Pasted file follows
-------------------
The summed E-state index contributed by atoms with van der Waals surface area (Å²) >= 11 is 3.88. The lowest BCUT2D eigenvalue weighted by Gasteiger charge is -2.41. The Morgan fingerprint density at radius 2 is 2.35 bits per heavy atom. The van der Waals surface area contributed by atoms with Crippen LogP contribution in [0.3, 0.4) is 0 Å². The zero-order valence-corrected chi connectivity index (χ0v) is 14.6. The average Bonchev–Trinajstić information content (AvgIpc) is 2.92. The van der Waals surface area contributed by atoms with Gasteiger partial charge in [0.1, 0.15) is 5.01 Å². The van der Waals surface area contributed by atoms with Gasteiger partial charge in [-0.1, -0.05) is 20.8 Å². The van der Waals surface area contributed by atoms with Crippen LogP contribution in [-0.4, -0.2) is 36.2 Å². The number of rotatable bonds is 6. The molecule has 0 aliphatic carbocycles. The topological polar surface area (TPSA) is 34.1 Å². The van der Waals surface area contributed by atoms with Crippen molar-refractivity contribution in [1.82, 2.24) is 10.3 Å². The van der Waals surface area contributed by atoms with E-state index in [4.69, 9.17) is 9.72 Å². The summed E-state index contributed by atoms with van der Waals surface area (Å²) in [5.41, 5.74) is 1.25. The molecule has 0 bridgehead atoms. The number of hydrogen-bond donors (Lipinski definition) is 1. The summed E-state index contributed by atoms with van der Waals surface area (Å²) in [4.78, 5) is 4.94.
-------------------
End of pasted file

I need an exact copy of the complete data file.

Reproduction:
The summed E-state index contributed by atoms with van der Waals surface area (Å²) >= 11 is 3.88. The lowest BCUT2D eigenvalue weighted by Gasteiger charge is -2.41. The Morgan fingerprint density at radius 2 is 2.35 bits per heavy atom. The van der Waals surface area contributed by atoms with Crippen LogP contribution in [0.3, 0.4) is 0 Å². The zero-order valence-corrected chi connectivity index (χ0v) is 14.6. The average Bonchev–Trinajstić information content (AvgIpc) is 2.92. The van der Waals surface area contributed by atoms with Gasteiger partial charge in [0.1, 0.15) is 5.01 Å². The van der Waals surface area contributed by atoms with Gasteiger partial charge in [-0.1, -0.05) is 20.8 Å². The van der Waals surface area contributed by atoms with Crippen LogP contribution in [-0.4, -0.2) is 36.2 Å². The number of rotatable bonds is 6. The molecule has 0 aliphatic carbocycles. The topological polar surface area (TPSA) is 34.1 Å². The van der Waals surface area contributed by atoms with Crippen molar-refractivity contribution in [1.82, 2.24) is 10.3 Å². The van der Waals surface area contributed by atoms with E-state index in [4.69, 9.17) is 9.72 Å². The summed E-state index contributed by atoms with van der Waals surface area (Å²) in [5.41, 5.74) is 1.25. The molecule has 0 bridgehead atoms. The number of hydrogen-bond donors (Lipinski definition) is 1. The summed E-state index contributed by atoms with van der Waals surface area (Å²) in [4.78, 5) is 4.94.